Cherish, I am so sorry you are having such a rough time. I lost my dad 3 months before my hubby died in September and spent the last half of last year in varing degrees of shock. I've heard of other people who've been told they aren't ready or its too early for counselling I'm not sure why that is.
You are right though no one except fellow carers are aware of the intense physical and psycological effects of full time caring. It is no surprise that when it suddenly stops the body and mind react in the ways they do.
Please keep posting we are here to listen

Take care x
Thank you very much for your replies.

No, I don't have any support. The crisis team don't think they have anything to offer me, and a psychiatrist didn't think hospital would help. They offered me a weekly appointment with an Occupational Therapist, but I'm very good at keeping myself occupied, and it didn't help. They haven't offered me anything else apart from medication. They assess me as an ongoing risk of suicide but, as I have my mental capacity, I've been told that I have the right to make the choice to end my life, even though they may view that decision as unwise or eccentric . They think crisis intervention is unlikely to lower my risk of suicide.
Hugs Cherish

I can never understand how the mental health system works. Surely help to work through what has happened and how you feel about it could only help you.
I've never used them myself but I understand the samaritans are very helpful when you are at crisis point.

Please take care of yourself
Thank you for your kind message. No, I don't understand the mental health system either. It's a complete mystery x
Hi Cherish,
sorry to hear that the MH system is letting you down, it is a mystery to me too. Have you had any counselling? Could you go back to MH team and ask for some? They shouldn't just give you meds and nothing else.
If you don't get anywhere with NHS perhaps it would be worth making contact yourself with other organisations. As Booksey suggests, the Samaritans could be a starting point. Have you tried contacting MIND? I'm not saying these organisations can 'solve' things but they've years of experience advising people and may be able to suggest things we don't know about. I know it's easy to say these things and so hard to act on, but it could lead to the support you need.
I can only say that to get through I try to stop myself looking at 'the big picture', scary words like 'future' etc. and keep to the small scale, just taking on what's manageable at that moment. I've known several people with severe depression and in terrible situations who have come through and eventually found life good again. It's impossible to see from where you are now, but can happen step by step.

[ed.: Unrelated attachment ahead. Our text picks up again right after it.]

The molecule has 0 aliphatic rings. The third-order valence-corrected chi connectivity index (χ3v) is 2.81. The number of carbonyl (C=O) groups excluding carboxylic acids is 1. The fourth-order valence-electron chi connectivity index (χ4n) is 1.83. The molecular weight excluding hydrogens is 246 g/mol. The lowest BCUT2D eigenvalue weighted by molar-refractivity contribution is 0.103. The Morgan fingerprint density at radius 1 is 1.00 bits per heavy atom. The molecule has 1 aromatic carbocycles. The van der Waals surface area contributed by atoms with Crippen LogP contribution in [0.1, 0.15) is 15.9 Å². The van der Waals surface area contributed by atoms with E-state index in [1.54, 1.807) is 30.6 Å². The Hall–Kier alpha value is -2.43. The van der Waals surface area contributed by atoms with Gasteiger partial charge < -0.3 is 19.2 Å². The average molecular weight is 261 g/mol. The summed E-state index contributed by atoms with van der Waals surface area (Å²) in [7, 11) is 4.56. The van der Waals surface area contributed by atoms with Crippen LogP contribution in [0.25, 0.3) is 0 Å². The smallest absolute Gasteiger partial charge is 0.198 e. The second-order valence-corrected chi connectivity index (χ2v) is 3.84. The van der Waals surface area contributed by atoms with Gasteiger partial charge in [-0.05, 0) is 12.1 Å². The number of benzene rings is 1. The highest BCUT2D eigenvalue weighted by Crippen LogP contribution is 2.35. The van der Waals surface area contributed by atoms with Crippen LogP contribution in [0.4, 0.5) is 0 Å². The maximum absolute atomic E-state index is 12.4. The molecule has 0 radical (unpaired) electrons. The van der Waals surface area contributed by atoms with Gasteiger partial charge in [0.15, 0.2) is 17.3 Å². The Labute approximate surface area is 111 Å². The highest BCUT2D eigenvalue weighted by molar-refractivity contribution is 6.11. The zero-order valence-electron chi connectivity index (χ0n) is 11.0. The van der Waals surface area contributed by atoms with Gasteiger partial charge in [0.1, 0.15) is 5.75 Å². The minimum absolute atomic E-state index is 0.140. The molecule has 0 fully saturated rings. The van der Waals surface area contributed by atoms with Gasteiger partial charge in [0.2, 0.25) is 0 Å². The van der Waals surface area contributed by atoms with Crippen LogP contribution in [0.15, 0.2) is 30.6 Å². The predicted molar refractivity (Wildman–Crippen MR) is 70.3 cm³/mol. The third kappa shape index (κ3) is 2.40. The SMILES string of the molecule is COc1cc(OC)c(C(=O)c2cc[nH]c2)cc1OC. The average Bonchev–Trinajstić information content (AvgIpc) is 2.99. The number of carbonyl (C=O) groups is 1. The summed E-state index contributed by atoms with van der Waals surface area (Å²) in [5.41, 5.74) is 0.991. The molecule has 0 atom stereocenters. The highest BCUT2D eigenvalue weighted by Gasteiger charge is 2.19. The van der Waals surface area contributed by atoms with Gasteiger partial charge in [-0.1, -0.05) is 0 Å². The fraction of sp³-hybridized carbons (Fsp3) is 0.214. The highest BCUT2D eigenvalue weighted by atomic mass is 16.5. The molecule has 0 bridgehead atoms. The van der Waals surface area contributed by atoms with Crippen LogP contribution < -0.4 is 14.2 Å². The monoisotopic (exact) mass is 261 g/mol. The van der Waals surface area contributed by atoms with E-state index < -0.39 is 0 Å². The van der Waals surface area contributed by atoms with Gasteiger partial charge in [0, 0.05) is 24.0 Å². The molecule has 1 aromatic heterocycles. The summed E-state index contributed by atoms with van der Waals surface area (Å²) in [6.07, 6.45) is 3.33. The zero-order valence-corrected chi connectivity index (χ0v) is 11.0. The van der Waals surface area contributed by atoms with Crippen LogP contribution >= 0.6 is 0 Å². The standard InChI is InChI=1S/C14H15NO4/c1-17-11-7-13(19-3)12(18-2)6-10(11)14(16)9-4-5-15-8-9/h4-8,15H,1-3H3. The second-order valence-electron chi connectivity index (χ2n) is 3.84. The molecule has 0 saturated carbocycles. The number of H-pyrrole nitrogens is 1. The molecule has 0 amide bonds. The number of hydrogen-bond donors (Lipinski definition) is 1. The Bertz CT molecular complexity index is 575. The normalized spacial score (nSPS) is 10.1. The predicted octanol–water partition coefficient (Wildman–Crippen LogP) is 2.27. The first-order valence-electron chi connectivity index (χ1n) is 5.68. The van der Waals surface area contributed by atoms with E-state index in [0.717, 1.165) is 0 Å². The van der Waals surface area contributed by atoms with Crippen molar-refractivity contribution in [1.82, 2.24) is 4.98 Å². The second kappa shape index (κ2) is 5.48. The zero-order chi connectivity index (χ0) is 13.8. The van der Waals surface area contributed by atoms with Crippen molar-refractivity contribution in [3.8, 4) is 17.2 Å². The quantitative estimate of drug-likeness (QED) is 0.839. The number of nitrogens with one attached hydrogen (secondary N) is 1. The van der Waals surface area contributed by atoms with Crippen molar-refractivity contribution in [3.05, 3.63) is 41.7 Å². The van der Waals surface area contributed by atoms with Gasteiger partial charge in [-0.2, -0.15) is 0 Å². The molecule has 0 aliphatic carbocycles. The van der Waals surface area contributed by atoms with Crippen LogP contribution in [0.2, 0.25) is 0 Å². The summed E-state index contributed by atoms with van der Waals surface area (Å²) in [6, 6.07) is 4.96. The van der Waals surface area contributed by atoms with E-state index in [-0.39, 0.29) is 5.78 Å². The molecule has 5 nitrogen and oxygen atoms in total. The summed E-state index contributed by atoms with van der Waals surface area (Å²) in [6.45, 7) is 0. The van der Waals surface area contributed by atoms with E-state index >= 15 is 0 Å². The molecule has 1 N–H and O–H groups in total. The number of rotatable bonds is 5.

take care xx
Thank you.

I find the Samaritans difficult because you get a different person each time and don't have the chance to build up trust with anyone. Also they ask you what brought you to this point and you keep having to explain the trauma again to each different person. Repeating the trauma is not good. For people who have experienced trauma, the Sams can be difficult .

I phoned MIND and they put me in contact with ASSIST Trauma but they said I was outside their area.

The Mental Health team said they don't do counselling but that I should ask at my GP surgery. At my GP surgery they told me I would have to pay for counselling. There is no free counsellng at my GP surgery.

That's what is frustrating - I have tried to seek help but it seems so hard to find.

Today I had an outpatient appointment at the hospital for some physical after-effects of overdose, and the consultant asked what support I was getting from MH services. She said that if I reached the point of suicide again I should walk back through the hospital doors because MH services would have a duty to help me. "You pay your taxes and you have a right to be helped" She was so kind she made me cry. Health services are not generally kind to people who have self-inflicted physical damage, and it was such a surprise that it totally disarmed me and made me cry x
If you have been at breaking point and come back from the edge, surely there should be some support service for you? You shouldn`t have to reach crisis again to access help. There are millions out there with mental health professionals fighting over them and the clients just want to be left alone to get on with whatever is going on in their heads. The help should be prioritised for folks who want it. Rant over.xx
79 posts